Thursday, May 16, 2024

Original Rocky Movies What If Part 2

The Mom inspired Mother's Day boxing posts continue. Not only did she point out that Rocky shouldn't lose, but she also said for the initial "Boxing What If" -
"The son shouldn't beat the father."

The initial intent was for this to be a one off "Bonus Fight" at the end of the "Rocky What If" story.

However, due to the tragic loss of Carl Weathers earlier this year, it evolved into a tribute, since I spent the night playing as his character:

Apollo Creed- The Heavyweight Champion of the World! The Master of Disaster! The Count of Monty Fisto!

He had all the speed, skills and mouth of Muhammad Ali, plus what looked like greater punching power, (because "movies... is magic" ) and no three year suspension at the height of his skills.

He also had a huge level of arrogance that turned into a major Achilles Heel. 

That means it is time to look into 
"WHAT IF...Apollo kept his ego in check and didn't underestimate his opponents?"

He will not be fighting himself, because that was seriously messed up.

Instead, the bouts begin when number one contender Mac Lee Green injures his hand, leaving Apollo to select local talent Rocky Balboa for a once in a lifetime shot. However, in this world, Apollo pays attention to the video footage showing the Italian Stallion's bone breaking punches and his Eye of the Tiger endurance. An additional deviation, in this world, the Spectrum feels ticket sales will drop significantly with an unknown challenger and they're forced to find another venue at the Garden in New York City.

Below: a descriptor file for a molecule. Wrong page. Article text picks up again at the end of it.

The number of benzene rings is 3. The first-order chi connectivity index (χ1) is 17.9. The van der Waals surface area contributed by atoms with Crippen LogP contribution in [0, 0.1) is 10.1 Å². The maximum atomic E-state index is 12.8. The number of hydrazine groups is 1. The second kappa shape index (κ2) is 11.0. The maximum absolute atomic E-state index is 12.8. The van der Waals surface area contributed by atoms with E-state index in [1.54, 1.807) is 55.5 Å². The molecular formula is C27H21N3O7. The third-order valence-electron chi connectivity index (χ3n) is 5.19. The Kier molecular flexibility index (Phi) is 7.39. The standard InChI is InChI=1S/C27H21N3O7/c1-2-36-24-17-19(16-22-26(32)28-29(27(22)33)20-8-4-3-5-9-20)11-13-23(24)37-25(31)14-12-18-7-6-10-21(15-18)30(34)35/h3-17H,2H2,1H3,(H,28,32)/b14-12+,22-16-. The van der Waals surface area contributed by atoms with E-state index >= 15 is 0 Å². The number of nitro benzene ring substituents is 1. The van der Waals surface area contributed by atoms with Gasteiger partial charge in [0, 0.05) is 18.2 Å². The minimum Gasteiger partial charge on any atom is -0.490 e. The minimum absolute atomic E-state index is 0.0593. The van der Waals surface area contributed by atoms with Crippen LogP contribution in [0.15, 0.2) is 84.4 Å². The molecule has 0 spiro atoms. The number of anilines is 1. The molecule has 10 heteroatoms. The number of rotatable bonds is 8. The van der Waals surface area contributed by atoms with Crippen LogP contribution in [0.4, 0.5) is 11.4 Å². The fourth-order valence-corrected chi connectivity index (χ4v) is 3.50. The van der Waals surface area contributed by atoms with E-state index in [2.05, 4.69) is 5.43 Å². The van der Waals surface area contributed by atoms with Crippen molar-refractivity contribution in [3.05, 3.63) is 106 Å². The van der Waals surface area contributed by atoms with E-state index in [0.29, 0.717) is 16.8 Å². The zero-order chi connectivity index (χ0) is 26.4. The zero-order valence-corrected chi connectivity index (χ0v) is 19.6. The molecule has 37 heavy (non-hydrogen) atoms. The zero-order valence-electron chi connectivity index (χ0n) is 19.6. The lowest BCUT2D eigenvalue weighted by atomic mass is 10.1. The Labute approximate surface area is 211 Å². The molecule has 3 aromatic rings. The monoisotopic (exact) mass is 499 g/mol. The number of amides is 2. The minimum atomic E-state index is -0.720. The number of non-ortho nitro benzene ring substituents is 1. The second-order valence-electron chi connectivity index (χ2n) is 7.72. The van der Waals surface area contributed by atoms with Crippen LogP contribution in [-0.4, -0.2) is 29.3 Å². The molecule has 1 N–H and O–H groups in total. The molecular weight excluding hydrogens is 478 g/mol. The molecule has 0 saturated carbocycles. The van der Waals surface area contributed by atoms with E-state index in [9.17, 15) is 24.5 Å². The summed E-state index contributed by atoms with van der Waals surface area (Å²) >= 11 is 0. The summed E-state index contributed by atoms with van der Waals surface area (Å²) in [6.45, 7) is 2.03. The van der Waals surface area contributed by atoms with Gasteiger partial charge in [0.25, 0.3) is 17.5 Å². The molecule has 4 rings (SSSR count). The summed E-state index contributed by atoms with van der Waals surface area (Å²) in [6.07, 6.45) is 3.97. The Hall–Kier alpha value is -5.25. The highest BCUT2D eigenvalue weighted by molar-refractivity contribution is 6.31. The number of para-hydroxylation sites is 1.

(I'm working with the game's limitations here, people.)
I figured this one was an acceptable loss for Rocky, because he did lose his first fight with Apollo... 
just not this badly. 
Similar to the film, Creed floors Balboa early, knocking him down twice in the second round. 
The more self aware Apollo keeps his presence of mind, and his guard up, preventing Rocky's sledgehammer like hooks from damaging the champion after the Stallion is surprisingly able to rise. Creed uses his skills and speed to keep Balboa off of him and continues peppering the challenger with multiple blows. Rocky is, ironically, brought down for good by a body punch in the fourth.

Without his fantastic showing in the first fight there truly "ain't gonna be no rematch" for Rocky Balboa. Therefore it is a still undamaged Apollo Creed holding the title belt when the young, dangerous and uncontrolled Clubber Lang appears on the scene demanding his title shot.
Duke keeps Creed in top shape as he prepares to meet the lethal (if wild) hooks of Lang yet again in his home town of Chicago.
Lang doesn't stand a chance, hurling power shots more than half the time, but also missing more than half the time. 
Apollo's steady stream of straight shots to the head come in so quickly and continually they don't only need to capitalize on Lang's misses to do damage. As Clubber repeatedly winds himself, the blows bring him down once in each of the two quick rounds of their battle.